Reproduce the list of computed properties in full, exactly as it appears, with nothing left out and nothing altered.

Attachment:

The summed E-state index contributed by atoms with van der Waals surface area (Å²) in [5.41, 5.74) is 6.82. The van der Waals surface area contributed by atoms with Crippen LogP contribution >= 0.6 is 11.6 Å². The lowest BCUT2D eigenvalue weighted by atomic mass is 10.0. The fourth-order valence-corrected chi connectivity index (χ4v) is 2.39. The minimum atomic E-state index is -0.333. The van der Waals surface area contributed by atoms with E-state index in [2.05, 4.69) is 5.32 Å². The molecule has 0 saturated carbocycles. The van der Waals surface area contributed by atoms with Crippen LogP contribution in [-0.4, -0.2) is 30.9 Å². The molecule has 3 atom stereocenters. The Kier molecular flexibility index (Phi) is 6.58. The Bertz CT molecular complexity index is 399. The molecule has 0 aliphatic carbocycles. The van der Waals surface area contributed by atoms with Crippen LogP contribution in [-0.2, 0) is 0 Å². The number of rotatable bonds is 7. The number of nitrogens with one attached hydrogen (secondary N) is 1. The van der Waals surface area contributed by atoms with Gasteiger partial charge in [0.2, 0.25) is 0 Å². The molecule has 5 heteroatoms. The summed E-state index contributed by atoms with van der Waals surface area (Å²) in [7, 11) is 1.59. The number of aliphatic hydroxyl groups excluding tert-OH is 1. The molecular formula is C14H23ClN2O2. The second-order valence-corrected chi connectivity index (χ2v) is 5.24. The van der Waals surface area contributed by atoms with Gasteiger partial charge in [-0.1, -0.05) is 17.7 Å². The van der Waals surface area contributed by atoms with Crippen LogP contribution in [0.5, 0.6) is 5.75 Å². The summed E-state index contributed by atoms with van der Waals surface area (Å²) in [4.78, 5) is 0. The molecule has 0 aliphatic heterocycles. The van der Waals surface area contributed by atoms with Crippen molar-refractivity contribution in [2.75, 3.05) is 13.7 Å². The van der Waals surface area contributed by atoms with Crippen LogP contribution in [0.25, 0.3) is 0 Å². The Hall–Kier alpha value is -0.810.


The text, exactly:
The summed E-state index contributed by atoms with van der Waals surface area (Å²) in [5.41, 5.74) is 6.82. The van der Waals surface area contributed by atoms with Crippen LogP contribution >= 0.6 is 11.6 Å². The lowest BCUT2D eigenvalue weighted by atomic mass is 10.0. The fourth-order valence-corrected chi connectivity index (χ4v) is 2.39. The minimum atomic E-state index is -0.333. The van der Waals surface area contributed by atoms with E-state index in [2.05, 4.69) is 5.32 Å². The molecule has 0 saturated carbocycles. The van der Waals surface area contributed by atoms with Crippen LogP contribution in [-0.4, -0.2) is 30.9 Å². The molecule has 3 atom stereocenters. The Kier molecular flexibility index (Phi) is 6.58. The Bertz CT molecular complexity index is 399. The molecule has 0 aliphatic carbocycles. The van der Waals surface area contributed by atoms with Crippen LogP contribution in [-0.2, 0) is 0 Å². The number of rotatable bonds is 7. The number of nitrogens with one attached hydrogen (secondary N) is 1. The van der Waals surface area contributed by atoms with Gasteiger partial charge in [0.2, 0.25) is 0 Å². The molecule has 5 heteroatoms. The summed E-state index contributed by atoms with van der Waals surface area (Å²) in [7, 11) is 1.59. The number of aliphatic hydroxyl groups excluding tert-OH is 1. The molecular formula is C14H23ClN2O2. The second-order valence-corrected chi connectivity index (χ2v) is 5.24. The van der Waals surface area contributed by atoms with Gasteiger partial charge in [-0.1, -0.05) is 17.7 Å². The van der Waals surface area contributed by atoms with Crippen LogP contribution in [0.5, 0.6) is 5.75 Å². The summed E-state index contributed by atoms with van der Waals surface area (Å²) in [4.78, 5) is 0. The molecule has 0 aliphatic heterocycles. The van der Waals surface area contributed by atoms with Crippen molar-refractivity contribution in [2.75, 3.05) is 13.7 Å². The van der Waals surface area contributed by atoms with Crippen LogP contribution in [0.25, 0.3) is 0 Å². The Hall–Kier alpha value is -0.810.